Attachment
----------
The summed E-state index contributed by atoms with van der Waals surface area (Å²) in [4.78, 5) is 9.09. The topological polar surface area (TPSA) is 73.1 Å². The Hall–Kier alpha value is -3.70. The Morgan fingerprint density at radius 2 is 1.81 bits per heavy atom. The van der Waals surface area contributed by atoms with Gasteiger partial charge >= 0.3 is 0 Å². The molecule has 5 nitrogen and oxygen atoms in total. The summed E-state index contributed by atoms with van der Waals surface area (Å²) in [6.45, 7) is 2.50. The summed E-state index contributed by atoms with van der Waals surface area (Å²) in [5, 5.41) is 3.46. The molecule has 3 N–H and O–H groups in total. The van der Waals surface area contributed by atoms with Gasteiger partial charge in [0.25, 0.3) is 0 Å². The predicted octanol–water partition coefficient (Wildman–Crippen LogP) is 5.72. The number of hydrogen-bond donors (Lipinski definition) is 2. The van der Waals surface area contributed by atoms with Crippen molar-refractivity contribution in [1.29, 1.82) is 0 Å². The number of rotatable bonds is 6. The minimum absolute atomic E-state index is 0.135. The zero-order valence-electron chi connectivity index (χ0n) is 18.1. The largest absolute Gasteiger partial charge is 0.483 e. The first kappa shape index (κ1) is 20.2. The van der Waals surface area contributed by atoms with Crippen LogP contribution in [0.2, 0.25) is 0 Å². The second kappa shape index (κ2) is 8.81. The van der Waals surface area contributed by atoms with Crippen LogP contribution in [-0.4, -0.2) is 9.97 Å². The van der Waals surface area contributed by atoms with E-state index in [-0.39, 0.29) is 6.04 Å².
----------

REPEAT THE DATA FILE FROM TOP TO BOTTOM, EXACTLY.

The summed E-state index contributed by atoms with van der Waals surface area (Å²) in [4.78, 5) is 9.09. The topological polar surface area (TPSA) is 73.1 Å². The Hall–Kier alpha value is -3.70. The Morgan fingerprint density at radius 2 is 1.81 bits per heavy atom. The van der Waals surface area contributed by atoms with Gasteiger partial charge >= 0.3 is 0 Å². The molecule has 5 nitrogen and oxygen atoms in total. The summed E-state index contributed by atoms with van der Waals surface area (Å²) in [6.45, 7) is 2.50. The summed E-state index contributed by atoms with van der Waals surface area (Å²) in [5, 5.41) is 3.46. The molecule has 3 N–H and O–H groups in total. The van der Waals surface area contributed by atoms with Gasteiger partial charge in [0.25, 0.3) is 0 Å². The predicted octanol–water partition coefficient (Wildman–Crippen LogP) is 5.72. The number of hydrogen-bond donors (Lipinski definition) is 2. The van der Waals surface area contributed by atoms with Crippen molar-refractivity contribution in [1.29, 1.82) is 0 Å². The number of rotatable bonds is 6. The minimum absolute atomic E-state index is 0.135. The zero-order valence-electron chi connectivity index (χ0n) is 18.1. The largest absolute Gasteiger partial charge is 0.483 e. The first kappa shape index (κ1) is 20.2. The van der Waals surface area contributed by atoms with Crippen LogP contribution in [0.2, 0.25) is 0 Å². The second kappa shape index (κ2) is 8.81. The van der Waals surface area contributed by atoms with Crippen LogP contribution in [-0.4, -0.2) is 9.97 Å². The van der Waals surface area contributed by atoms with E-state index in [-0.39, 0.29) is 6.04 Å².